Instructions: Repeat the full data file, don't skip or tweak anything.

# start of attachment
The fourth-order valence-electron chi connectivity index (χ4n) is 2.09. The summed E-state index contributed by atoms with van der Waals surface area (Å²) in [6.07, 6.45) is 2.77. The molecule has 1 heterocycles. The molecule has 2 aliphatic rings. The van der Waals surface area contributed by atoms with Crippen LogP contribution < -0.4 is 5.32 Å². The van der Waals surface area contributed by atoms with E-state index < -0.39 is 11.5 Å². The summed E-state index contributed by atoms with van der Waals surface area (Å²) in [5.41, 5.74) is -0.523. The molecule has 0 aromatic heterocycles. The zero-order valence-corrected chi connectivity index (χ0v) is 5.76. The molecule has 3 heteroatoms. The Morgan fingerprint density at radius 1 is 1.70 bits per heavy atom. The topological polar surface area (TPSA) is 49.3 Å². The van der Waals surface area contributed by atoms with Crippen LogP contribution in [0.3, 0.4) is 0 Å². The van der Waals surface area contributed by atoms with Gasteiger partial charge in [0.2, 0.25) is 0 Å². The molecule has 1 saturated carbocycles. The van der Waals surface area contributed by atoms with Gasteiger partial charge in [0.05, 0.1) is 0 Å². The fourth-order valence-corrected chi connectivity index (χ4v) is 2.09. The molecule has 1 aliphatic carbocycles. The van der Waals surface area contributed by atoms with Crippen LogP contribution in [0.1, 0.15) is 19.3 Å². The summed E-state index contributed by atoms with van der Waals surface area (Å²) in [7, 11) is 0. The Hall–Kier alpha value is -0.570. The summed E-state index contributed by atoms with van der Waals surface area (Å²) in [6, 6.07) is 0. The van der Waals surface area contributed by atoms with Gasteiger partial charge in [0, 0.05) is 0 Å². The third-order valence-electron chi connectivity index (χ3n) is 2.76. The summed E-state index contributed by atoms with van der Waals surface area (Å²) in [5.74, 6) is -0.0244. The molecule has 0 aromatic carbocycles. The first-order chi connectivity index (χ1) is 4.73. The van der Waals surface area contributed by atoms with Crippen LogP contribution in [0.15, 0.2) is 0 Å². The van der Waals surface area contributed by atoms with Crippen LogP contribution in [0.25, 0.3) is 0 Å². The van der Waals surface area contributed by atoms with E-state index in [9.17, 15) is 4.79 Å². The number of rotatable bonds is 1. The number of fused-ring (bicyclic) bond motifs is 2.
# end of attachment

The fourth-order valence-electron chi connectivity index (χ4n) is 2.09. The summed E-state index contributed by atoms with van der Waals surface area (Å²) in [6.07, 6.45) is 2.77. The molecule has 1 heterocycles. The molecule has 2 aliphatic rings. The van der Waals surface area contributed by atoms with Crippen LogP contribution < -0.4 is 5.32 Å². The van der Waals surface area contributed by atoms with E-state index < -0.39 is 11.5 Å². The summed E-state index contributed by atoms with van der Waals surface area (Å²) in [5.41, 5.74) is -0.523. The molecule has 0 aromatic heterocycles. The zero-order valence-corrected chi connectivity index (χ0v) is 5.76. The molecule has 3 heteroatoms. The Morgan fingerprint density at radius 1 is 1.70 bits per heavy atom. The topological polar surface area (TPSA) is 49.3 Å². The van der Waals surface area contributed by atoms with Crippen LogP contribution in [0.3, 0.4) is 0 Å². The van der Waals surface area contributed by atoms with Gasteiger partial charge in [0.2, 0.25) is 0 Å². The molecule has 1 saturated carbocycles. The van der Waals surface area contributed by atoms with Gasteiger partial charge in [0.05, 0.1) is 0 Å². The fourth-order valence-corrected chi connectivity index (χ4v) is 2.09. The molecule has 1 aliphatic carbocycles. The van der Waals surface area contributed by atoms with Crippen LogP contribution in [0.1, 0.15) is 19.3 Å². The summed E-state index contributed by atoms with van der Waals surface area (Å²) in [7, 11) is 0. The Hall–Kier alpha value is -0.570. The summed E-state index contributed by atoms with van der Waals surface area (Å²) in [6, 6.07) is 0. The van der Waals surface area contributed by atoms with Gasteiger partial charge in [0, 0.05) is 0 Å². The third-order valence-electron chi connectivity index (χ3n) is 2.76. The summed E-state index contributed by atoms with van der Waals surface area (Å²) in [5.74, 6) is -0.0244. The molecule has 0 aromatic carbocycles. The first-order chi connectivity index (χ1) is 4.73. The van der Waals surface area contributed by atoms with Crippen LogP contribution in [0.15, 0.2) is 0 Å². The van der Waals surface area contributed by atoms with Crippen LogP contribution in [0.25, 0.3) is 0 Å². The van der Waals surface area contributed by atoms with E-state index in [9.17, 15) is 4.79 Å². The number of rotatable bonds is 1. The number of fused-ring (bicyclic) bond motifs is 2.